As a parent, I know I don’t have all the answers. (I’m just hoping I have at least a few of them!) So if my kids can help problem solve, and assist sometimes with coming up with their own punishments and rewards, that helps me and is teaching them some important life skills.

At our third family meeting, there were fewer silences. Lots of ideas came out on things that were working in our family (chores getting done!) and things not working (according to our kids – still too much yelling by the parents and not enough TV apparently!). I expressed my desire to hear “thank yous” without having to remind them and better listening. My husband wanted more hugs and “I love yous.” Who can argue with that?

Although we are still working on the listening and the “thank yous”, I have noticed one key behavioral change. Since we started the meetings, my older daughters seem more communicative about their feelings the rest of the week too. My 8-year-old recently said to me, “It embarrasses me when you get angry at me in front of people.”  So we were able to talk about her feelings and why I might be getting upset in the first place. As hard as it was to hear that I’m embarrassing my daughter, I’m happy that she can speak to me so honestly.  And these family meetings are also making me realize that as my kids get older, they don’t just need care-taking but I must work to build real relationships with them.

Make Family Meetings a Weekly Ritual

One of the biggest challenges of the Family Meeting was actually remembering to sit down and do it. It’s amazing how quickly days can slide by without finding 20 minutes to all come together and focus on the goals of our family. I think it’s helpful to set a specific time and day. For us, Sundays around 7:30 pm (after dinner and baths) work well. Plus, my kids are super chatty at night because they figure the longer they talk, the later they get to go to bed!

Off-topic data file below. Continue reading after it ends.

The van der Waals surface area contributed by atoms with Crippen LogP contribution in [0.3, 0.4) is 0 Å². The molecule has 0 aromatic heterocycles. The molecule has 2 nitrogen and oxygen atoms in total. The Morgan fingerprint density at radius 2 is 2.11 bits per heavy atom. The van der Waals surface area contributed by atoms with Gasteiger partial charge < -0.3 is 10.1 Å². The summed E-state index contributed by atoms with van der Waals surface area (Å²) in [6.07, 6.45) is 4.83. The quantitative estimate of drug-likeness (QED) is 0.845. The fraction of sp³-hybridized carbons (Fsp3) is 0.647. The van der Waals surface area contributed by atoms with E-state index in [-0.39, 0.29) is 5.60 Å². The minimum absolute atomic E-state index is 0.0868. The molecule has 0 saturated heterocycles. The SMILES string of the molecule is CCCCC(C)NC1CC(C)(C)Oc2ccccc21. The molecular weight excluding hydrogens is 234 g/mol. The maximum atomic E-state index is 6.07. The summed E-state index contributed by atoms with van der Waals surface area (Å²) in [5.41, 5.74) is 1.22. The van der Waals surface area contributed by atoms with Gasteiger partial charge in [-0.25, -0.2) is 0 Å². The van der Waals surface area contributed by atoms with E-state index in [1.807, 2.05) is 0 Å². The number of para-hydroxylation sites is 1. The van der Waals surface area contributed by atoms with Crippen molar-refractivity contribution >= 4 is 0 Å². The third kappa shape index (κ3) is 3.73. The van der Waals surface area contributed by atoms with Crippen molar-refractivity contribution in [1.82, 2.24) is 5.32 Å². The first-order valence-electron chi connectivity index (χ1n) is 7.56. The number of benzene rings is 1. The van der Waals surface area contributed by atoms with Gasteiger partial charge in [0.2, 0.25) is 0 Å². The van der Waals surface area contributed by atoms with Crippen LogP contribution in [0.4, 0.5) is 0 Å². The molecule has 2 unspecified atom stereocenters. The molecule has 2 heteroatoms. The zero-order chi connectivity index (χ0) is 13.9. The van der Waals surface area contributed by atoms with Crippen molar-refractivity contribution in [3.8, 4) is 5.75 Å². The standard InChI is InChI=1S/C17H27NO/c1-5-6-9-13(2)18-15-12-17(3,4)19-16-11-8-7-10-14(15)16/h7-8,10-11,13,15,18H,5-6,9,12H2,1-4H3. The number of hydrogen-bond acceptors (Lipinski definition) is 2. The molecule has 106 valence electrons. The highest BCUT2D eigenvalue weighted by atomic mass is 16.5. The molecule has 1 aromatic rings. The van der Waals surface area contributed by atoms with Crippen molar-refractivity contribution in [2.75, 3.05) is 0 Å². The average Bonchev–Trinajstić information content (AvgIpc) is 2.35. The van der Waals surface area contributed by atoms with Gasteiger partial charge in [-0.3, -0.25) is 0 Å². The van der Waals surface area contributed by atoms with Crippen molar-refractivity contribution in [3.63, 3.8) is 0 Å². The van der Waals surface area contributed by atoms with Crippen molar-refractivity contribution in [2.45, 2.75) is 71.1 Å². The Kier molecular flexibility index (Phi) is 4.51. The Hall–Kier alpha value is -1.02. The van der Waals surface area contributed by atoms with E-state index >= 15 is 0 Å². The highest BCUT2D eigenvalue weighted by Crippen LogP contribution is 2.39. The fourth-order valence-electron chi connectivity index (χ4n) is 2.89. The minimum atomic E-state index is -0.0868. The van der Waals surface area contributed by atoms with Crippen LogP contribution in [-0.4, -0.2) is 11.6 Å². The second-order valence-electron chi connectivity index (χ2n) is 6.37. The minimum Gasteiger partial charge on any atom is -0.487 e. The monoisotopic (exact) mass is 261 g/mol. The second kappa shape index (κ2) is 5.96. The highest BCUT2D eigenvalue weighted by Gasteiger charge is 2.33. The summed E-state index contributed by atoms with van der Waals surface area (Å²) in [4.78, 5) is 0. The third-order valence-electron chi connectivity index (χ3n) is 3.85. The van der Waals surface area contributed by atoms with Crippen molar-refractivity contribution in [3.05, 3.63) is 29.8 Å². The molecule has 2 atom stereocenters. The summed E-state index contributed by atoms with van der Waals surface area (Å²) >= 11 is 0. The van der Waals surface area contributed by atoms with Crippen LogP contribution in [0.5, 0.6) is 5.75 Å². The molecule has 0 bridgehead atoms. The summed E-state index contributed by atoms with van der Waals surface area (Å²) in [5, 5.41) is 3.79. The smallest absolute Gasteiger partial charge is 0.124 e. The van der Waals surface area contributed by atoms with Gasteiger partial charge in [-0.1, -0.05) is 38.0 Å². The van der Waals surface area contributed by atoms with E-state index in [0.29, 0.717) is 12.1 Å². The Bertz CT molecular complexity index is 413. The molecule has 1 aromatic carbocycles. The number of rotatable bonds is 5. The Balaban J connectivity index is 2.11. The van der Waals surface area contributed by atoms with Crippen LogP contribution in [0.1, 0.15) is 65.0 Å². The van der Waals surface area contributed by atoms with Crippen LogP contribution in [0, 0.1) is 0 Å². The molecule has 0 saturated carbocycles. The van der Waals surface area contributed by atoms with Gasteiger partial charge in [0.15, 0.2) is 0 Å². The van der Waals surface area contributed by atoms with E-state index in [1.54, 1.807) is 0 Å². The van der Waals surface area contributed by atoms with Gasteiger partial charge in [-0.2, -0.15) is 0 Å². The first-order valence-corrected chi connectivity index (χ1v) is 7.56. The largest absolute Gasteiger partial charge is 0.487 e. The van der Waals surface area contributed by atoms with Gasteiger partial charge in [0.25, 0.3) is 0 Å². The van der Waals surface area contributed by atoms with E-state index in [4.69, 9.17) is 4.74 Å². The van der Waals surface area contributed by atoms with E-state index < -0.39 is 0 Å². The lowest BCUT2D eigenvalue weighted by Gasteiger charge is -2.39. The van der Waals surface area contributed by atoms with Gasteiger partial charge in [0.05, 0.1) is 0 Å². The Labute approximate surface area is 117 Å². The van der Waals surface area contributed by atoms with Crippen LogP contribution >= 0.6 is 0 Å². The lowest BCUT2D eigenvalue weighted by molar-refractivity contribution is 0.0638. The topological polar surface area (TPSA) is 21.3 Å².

I found my toddler twins are a bit too young for the Family Meetings.  Sometimes we even put them to bed first so the meeting can be a bit more productive. But I look forward to including them more as they get just a bit older.

I plan to keep holding these weekly meetings.  Life is so chaotic most of the time and it’s a wonderful way to refocus on what matters. Like school, work and all our other obligations, the family unit needs attention and fine tuning to succeed. And the family meeting can be a great way to start that journey.

I recently asked my 6-year-old if she still thought the meetings were boring. She said, “They have gotten a little more interesting.” To me, that’s progress.

Have you ever tried family meetings? What worked and what didn’t? I’d love to know!

About the Author

Kelcey Kintner

Kelcey Kintner, an award winning journalist and freelance writer, is a fashion critic for US Weekly, created the humor blog 

Kelcey Kintner, an award winning journalist and freelance writer, is a fashion critic for US Weekly, created the humor blog The Mama Bird Diaries and writes for the Huffington Post. You can follow her @mamabirddiaries or on Facebook. She’s still trying to fit 5 kids on a Vespa.